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Title Synthesis and applications of copolymers / edited By Andanandam Parthiban, Institute of Chemical and Engineering Sciences, Agency for Science, Jurong Island, Singapore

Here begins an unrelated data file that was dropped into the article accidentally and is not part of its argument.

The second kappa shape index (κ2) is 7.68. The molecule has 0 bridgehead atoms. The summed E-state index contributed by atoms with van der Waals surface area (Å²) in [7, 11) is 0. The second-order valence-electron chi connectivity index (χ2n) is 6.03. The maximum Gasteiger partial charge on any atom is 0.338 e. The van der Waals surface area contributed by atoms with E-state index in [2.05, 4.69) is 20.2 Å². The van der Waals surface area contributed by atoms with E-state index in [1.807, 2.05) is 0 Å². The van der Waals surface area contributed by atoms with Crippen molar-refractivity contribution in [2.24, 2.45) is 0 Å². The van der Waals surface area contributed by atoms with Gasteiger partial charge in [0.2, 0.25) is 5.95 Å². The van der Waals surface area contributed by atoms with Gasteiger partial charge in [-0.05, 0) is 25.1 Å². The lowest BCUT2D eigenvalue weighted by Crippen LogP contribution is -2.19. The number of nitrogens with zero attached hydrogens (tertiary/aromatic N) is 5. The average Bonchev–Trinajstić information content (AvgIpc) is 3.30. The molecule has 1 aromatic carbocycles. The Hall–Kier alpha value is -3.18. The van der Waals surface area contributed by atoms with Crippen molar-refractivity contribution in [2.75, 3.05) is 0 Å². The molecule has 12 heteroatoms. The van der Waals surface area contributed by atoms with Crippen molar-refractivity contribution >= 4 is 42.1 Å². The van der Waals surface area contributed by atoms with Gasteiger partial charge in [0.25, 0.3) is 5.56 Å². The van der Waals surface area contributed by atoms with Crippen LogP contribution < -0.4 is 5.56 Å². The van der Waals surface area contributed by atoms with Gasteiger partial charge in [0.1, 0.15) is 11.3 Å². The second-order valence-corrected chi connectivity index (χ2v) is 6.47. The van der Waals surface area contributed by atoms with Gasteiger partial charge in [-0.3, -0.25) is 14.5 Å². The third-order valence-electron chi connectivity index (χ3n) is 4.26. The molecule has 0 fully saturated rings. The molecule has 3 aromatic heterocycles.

Published Hoboken, New Jersey : Wiley, [2014]